Sometimes a Victim Has a Sin Issue Too

ASSERTION: It is never the victim’s fault.

  1. The valid concern: Many abusers claim that their victims are to blame because the victim provoked him or failed to be as good a wife or child as they should be. Many victims suffer from false guilt. There is no valid excuse for physical or sexual abuse.

Even if the abuser believes that he was provoked, he is never authorized by God to take physical or verbal vengeance.

If it is possible, as far as it depends on you, live at peace with everyone. Romans 12:18

2. The harm that can be caused: Some victims have sin issues which also need to be addressed. I counseled in a case in which a wife would berate and insult her husband, saying “Come on Jesus man, hit me!” She admitted that she felt that she had won the argument when he finally struck her. Again, I emphasize there was no excuse for him hitting her. But she also needed to address her personal sinfulness.

There have been cases of sexual assault in which the woman got herself into an extremely compromising and dangerous situation (i.e., drunk, alone, and making out with a man with whom she is not married). Again, the man should have stopped when she said, “no” (also see Habakkuk 2:15). If he assaults her, he is guilty of a crime and should be punished. But she also needs to acknowledge before God her personal sin in the situation. Deuteronomy 22:23-24 addresses situations like this.

3. It would be better to say: Abuse is never justified, but victims may need to examine themselves to see if they have any sin for which they also need to seek God’s forgiveness.

(Friend, if someone has abused you, please seek help from a caring pastor, a spiritually wise woman at your church, or from a biblical counselor, who counsels the compassionate, effective Word to your hurting heart. Learn more about biblical counseling by Skype.–LAM)

Sharing Hope with Your Heart,

 

 

Contentment: Learning to Be Content in ALL Things

contentmentContentment. Isn’t this something we all want but difficult to get? In this warm and insightful article which appeared first here, Heart2Heart Counselor Karen Gaul walks you and me toward contentment. Karen poses these questions:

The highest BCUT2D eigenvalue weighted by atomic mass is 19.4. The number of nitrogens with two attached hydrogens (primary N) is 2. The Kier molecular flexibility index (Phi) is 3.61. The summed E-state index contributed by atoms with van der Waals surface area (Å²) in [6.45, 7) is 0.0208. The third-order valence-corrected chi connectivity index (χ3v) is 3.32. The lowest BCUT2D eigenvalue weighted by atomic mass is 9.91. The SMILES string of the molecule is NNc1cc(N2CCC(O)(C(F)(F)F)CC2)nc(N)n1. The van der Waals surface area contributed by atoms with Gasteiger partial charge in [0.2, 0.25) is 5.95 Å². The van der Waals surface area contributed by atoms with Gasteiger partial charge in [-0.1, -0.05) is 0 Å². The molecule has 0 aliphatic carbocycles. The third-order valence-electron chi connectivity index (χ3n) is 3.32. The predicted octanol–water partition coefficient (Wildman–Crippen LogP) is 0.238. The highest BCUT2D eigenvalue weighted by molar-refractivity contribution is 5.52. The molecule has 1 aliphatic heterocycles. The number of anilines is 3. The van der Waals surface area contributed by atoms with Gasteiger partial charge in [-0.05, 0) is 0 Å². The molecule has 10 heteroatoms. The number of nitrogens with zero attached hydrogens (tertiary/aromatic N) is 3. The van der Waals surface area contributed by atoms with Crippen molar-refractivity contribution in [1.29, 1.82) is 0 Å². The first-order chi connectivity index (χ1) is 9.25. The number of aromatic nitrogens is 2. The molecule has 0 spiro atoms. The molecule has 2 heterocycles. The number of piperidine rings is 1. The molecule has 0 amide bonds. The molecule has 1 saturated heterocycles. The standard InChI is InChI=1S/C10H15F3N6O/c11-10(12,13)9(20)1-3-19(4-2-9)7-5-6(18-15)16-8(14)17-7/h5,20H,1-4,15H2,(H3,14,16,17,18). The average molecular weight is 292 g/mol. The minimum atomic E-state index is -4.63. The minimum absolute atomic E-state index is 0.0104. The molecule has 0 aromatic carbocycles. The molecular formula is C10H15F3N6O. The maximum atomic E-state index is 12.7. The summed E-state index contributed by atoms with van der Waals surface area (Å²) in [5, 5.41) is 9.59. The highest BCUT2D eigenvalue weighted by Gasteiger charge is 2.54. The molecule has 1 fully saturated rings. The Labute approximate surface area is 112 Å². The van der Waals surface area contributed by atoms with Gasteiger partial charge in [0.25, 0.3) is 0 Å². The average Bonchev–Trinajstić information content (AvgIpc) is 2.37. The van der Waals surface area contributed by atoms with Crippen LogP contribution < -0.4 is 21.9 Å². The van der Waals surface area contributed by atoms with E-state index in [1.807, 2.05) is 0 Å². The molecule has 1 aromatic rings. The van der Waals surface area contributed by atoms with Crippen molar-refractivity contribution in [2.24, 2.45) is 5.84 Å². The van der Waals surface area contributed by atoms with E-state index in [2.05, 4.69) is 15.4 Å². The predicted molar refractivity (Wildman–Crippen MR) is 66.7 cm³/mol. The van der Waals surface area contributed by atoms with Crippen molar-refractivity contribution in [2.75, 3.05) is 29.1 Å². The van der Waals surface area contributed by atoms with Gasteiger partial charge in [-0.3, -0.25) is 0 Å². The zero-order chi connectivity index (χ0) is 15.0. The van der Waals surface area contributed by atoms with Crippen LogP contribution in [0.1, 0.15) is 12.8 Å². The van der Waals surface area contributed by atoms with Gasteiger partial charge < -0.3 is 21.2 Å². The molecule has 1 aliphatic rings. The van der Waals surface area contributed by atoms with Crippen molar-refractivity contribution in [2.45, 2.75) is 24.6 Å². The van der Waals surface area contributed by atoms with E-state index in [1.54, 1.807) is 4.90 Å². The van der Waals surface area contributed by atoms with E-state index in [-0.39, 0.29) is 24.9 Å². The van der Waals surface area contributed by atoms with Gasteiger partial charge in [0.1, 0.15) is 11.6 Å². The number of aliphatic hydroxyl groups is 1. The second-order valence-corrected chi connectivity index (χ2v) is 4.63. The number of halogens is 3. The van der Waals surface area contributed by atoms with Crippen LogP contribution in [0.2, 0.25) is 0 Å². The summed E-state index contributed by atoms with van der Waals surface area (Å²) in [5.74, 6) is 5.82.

• What gets in the way of contentment?
  • What do you value most? 
  • How do you respond when God says no?
  • Will you choose eyes of faith?

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I really thought I would have this one figured out by now. Life has been filled with all sorts of joys and sorrows and struggles and pleasant valleys, I have had years to learn to be content, and yet it seems that with each new cloud comes yet another time to learn this great character trait.

The Apostle Paul writes in Philippians 4 that he “learned to be content in all things.” Did he learn contentment once and for all? Or did he have to relearn it each time something happened to him? I’m just curious.

 I am not saying this because I am in need, for I have learned to be content whatever the circumstances. I know what it is to be in need, and I know what it is to have plenty. I have learned the secret of being content in any and every situation, whether well fed or hungry, whether living in plenty or in want. Philippians 4:11-12

I can say that it takes me less time each time to find my way to that contented place but is it my initial go-to? I’m thinking not usually.

What Gets in the Way of Contentment?

So what keeps getting in the way? Me, that’s who. I still value things above what God values, and I value things above God. I wish I could say I don’t but that would not be truth. Then I read Romans 7 where Paul struggled with getting things right as well. This was in the later years of his life so was contentment one of those things he struggled with?